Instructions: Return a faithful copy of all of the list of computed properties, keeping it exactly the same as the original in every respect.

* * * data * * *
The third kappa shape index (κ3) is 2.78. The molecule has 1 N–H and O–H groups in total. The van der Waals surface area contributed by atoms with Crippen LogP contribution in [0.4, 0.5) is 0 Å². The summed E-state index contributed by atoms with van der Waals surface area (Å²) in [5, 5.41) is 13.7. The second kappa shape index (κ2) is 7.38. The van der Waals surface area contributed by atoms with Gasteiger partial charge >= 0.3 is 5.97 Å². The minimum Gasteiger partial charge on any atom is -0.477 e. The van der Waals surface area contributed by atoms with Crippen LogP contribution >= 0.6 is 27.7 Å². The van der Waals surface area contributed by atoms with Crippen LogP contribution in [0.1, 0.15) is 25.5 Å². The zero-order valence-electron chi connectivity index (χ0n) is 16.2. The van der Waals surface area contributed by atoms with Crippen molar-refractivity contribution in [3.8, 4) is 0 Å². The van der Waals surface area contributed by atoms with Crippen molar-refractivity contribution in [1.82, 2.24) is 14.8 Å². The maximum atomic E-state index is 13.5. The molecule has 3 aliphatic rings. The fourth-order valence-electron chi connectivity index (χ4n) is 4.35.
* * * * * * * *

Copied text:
The third kappa shape index (κ3) is 2.78. The molecule has 1 N–H and O–H groups in total. The van der Waals surface area contributed by atoms with Crippen LogP contribution in [0.4, 0.5) is 0 Å². The summed E-state index contributed by atoms with van der Waals surface area (Å²) in [5, 5.41) is 13.7. The second kappa shape index (κ2) is 7.38. The van der Waals surface area contributed by atoms with Gasteiger partial charge >= 0.3 is 5.97 Å². The minimum Gasteiger partial charge on any atom is -0.477 e. The van der Waals surface area contributed by atoms with Crippen LogP contribution >= 0.6 is 27.7 Å². The van der Waals surface area contributed by atoms with Crippen LogP contribution in [0.1, 0.15) is 25.5 Å². The zero-order valence-electron chi connectivity index (χ0n) is 16.2. The van der Waals surface area contributed by atoms with Crippen molar-refractivity contribution in [3.8, 4) is 0 Å². The van der Waals surface area contributed by atoms with Crippen molar-refractivity contribution in [1.82, 2.24) is 14.8 Å². The maximum atomic E-state index is 13.5. The molecule has 3 aliphatic rings. The fourth-order valence-electron chi connectivity index (χ4n) is 4.35.